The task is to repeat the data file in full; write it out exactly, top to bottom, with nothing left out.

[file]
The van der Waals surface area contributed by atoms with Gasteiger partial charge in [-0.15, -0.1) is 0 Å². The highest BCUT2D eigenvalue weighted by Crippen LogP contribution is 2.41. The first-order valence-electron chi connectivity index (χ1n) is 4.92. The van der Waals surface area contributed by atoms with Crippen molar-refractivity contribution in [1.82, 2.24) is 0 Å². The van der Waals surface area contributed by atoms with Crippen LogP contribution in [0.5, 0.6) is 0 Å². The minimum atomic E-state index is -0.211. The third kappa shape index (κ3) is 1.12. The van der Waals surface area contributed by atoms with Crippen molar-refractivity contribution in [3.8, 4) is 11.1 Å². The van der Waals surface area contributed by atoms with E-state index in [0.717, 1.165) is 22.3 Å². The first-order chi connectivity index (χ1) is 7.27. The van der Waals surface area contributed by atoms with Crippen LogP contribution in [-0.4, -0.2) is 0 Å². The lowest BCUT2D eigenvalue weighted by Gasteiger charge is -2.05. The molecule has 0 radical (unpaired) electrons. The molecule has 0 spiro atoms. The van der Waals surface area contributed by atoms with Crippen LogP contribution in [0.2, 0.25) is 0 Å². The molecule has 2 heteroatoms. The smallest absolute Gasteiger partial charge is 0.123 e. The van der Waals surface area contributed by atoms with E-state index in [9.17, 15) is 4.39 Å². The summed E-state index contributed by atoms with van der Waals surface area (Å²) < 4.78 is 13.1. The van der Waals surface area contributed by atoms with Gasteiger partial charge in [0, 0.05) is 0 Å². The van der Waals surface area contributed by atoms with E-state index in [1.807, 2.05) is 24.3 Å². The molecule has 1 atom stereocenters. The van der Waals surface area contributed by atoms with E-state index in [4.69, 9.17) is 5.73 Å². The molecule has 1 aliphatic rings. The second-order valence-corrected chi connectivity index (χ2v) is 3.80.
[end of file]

The van der Waals surface area contributed by atoms with Gasteiger partial charge in [-0.15, -0.1) is 0 Å². The highest BCUT2D eigenvalue weighted by Crippen LogP contribution is 2.41. The first-order valence-electron chi connectivity index (χ1n) is 4.92. The van der Waals surface area contributed by atoms with Crippen molar-refractivity contribution in [1.82, 2.24) is 0 Å². The van der Waals surface area contributed by atoms with Crippen LogP contribution in [0.5, 0.6) is 0 Å². The minimum atomic E-state index is -0.211. The third kappa shape index (κ3) is 1.12. The van der Waals surface area contributed by atoms with Crippen molar-refractivity contribution in [3.8, 4) is 11.1 Å². The van der Waals surface area contributed by atoms with E-state index in [0.717, 1.165) is 22.3 Å². The first-order chi connectivity index (χ1) is 7.27. The van der Waals surface area contributed by atoms with Crippen LogP contribution in [-0.4, -0.2) is 0 Å². The lowest BCUT2D eigenvalue weighted by Gasteiger charge is -2.05. The molecule has 0 radical (unpaired) electrons. The molecule has 0 spiro atoms. The van der Waals surface area contributed by atoms with Crippen LogP contribution in [0.2, 0.25) is 0 Å². The molecule has 2 heteroatoms. The smallest absolute Gasteiger partial charge is 0.123 e. The van der Waals surface area contributed by atoms with E-state index in [9.17, 15) is 4.39 Å². The summed E-state index contributed by atoms with van der Waals surface area (Å²) < 4.78 is 13.1. The van der Waals surface area contributed by atoms with Gasteiger partial charge in [0, 0.05) is 0 Å². The van der Waals surface area contributed by atoms with E-state index in [1.807, 2.05) is 24.3 Å². The molecule has 1 atom stereocenters. The van der Waals surface area contributed by atoms with E-state index in [4.69, 9.17) is 5.73 Å². The molecule has 1 aliphatic rings. The second-order valence-corrected chi connectivity index (χ2v) is 3.80.